Excess maternal fat intake and obesity increase offspring susceptibility to conditions such as chronic anxiety and substance abuse. We hypothesised that environmentally modulated DNA methylation changes (5mC/5hmC) in regulatory regions of the genome that modulate mood and consumptive behaviours could contribute to susceptibility to these conditions. We explored the effects of environmental factors on 5mC/5hmC levels within the GAL5.1 enhancer that controls anxiety-related behaviours and alcohol intake. We first observed that 5mC/5hmC levels within the GAL5.1 enhancer differed significantly in different parts of the brain. Moreover, we noted that early life stress had no significant effect of 5mC/5hmC levels within GAL5.1. In contrast, we identified that allowing access of pregnant mothers to high-fat diet (> 60% calories from fat) had a significant effect on 5mC/5hmC levels within GAL5.1 in hypothalamus and amygdala of resulting male offspring. Cell transfection-based studies using GAL5.1 reporter plasmids showed that 5mC has a significant repressive effect on GAL5.1 activity and its response to known stimuli, such as EGR1 transcription factor expression and PKC agonism. Intriguingly, CRISPR-driven disruption of GAL5.1 from the mouse genome, although having negligible effects on metabolism or general appetite, significantly decreased intake of high-fat diet suggesting that GAL5.1, in addition to being epigenetically modulated by high-fat diet, also actively contributes to the consumption of high-fat diet suggesting its involvement in an environmentally influenced regulatory loop. Furthermore, considering that GAL5.1 also controls alcohol preference and anxiety these studies may provide a first glimpse into an epigenetically controlled mechanism that links maternal high-fat diet with transgenerational susceptibility to alcohol abuse and anxiety.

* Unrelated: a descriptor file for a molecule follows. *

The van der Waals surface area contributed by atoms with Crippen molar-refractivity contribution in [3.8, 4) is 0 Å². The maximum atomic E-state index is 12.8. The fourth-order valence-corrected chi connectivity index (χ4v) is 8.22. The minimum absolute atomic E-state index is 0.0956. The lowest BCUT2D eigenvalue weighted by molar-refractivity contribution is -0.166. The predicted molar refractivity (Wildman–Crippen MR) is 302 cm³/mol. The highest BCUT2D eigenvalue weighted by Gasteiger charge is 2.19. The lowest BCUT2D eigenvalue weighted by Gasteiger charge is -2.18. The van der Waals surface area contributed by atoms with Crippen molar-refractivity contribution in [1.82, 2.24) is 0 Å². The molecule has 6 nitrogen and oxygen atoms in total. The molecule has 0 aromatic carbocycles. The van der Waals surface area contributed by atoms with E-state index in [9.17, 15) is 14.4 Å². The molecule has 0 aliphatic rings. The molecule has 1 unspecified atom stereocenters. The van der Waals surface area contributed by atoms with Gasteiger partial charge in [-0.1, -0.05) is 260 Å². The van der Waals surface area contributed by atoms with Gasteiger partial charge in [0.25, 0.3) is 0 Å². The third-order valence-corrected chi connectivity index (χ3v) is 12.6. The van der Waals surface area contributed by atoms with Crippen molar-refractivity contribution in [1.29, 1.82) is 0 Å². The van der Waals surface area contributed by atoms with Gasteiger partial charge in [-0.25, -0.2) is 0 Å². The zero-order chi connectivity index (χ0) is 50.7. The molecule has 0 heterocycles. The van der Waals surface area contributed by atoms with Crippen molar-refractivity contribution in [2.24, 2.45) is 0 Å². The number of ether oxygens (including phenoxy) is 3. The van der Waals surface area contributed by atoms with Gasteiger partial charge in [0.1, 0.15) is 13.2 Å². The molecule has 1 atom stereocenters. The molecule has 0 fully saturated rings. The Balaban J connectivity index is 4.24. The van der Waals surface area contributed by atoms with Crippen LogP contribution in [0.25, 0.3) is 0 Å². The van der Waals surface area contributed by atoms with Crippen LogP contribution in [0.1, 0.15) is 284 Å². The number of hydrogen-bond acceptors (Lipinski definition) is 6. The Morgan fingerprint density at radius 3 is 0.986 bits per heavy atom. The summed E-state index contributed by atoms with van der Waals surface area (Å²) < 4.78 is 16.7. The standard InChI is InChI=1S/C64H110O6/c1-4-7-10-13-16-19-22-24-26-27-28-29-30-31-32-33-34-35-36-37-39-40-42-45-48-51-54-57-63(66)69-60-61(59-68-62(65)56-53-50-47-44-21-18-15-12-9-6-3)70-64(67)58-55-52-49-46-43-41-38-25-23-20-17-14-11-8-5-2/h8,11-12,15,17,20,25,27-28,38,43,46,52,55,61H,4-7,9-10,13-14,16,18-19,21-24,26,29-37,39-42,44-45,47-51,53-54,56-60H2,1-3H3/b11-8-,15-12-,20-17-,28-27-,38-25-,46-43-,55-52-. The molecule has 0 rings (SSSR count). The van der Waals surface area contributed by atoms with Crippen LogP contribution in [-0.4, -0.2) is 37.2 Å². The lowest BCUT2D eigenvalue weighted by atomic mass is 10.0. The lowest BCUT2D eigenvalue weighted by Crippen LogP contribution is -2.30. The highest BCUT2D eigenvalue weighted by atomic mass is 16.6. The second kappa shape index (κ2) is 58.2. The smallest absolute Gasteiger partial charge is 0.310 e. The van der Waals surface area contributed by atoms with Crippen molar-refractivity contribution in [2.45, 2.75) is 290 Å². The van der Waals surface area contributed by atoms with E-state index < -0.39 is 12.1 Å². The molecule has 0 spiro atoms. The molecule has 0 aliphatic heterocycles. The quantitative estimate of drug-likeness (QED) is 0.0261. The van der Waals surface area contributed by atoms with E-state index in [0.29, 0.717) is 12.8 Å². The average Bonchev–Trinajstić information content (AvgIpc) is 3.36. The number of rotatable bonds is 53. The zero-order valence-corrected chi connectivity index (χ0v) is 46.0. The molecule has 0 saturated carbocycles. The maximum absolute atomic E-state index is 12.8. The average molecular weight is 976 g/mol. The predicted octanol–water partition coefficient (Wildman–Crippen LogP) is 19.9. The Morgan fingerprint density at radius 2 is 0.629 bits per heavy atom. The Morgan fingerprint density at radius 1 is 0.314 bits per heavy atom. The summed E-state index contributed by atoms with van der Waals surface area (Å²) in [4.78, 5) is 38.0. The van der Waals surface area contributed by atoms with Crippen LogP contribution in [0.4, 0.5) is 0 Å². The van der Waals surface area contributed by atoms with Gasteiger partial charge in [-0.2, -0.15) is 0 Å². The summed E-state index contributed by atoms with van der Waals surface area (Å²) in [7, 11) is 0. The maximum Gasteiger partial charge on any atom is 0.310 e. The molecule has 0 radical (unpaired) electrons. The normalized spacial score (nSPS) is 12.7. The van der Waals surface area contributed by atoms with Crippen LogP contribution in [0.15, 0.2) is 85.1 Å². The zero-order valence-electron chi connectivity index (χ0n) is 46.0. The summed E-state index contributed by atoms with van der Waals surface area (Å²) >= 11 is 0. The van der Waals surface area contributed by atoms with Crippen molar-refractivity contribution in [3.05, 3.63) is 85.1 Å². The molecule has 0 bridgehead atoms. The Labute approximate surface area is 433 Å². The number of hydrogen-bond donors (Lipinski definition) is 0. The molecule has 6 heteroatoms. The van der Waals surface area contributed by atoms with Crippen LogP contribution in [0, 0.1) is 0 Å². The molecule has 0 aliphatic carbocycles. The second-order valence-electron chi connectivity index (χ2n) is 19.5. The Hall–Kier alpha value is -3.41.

In addition to their acute involvement in obesity [1, 2] there is evidence that diets high in fat are associated with an increase in anxiety and substance abuse in subsequent human generations [3, 4]. Consistent with these observations in humans, high-fat diet and maternal obesity is also associated with an increase in anxiety-like behaviour in mouse models. For example, decreased entries into the open arms of the elevated plus maze was observed in offspring of C57BL/6 mothers fed high-fat diet [5,6,7] and in Oldfield mice . Later studies demonstrated that, in addition to increased anxiety-like behaviours, increased maternal HFD also altered the expression of a number of epigenetic regulatory molecules such as DNA methyltransferase 3a and b . These studies raise the possibility that the effects of high-fat diet on the anxiety phenotype of subsequent offspring may have an epigenetic contribution. In addition, studies in rats suggest that maternal HFD can also influence intake of alcohol and nicotine in offspring . Therefore, in addition to gaining an understanding of the molecular mechanisms regulating fat intake, anxiety and substance abuse there is also a priority to uncover the genomic and epigenetic mechanisms that contribute in linking high-fat diet to anxiety and substance abuse disorders.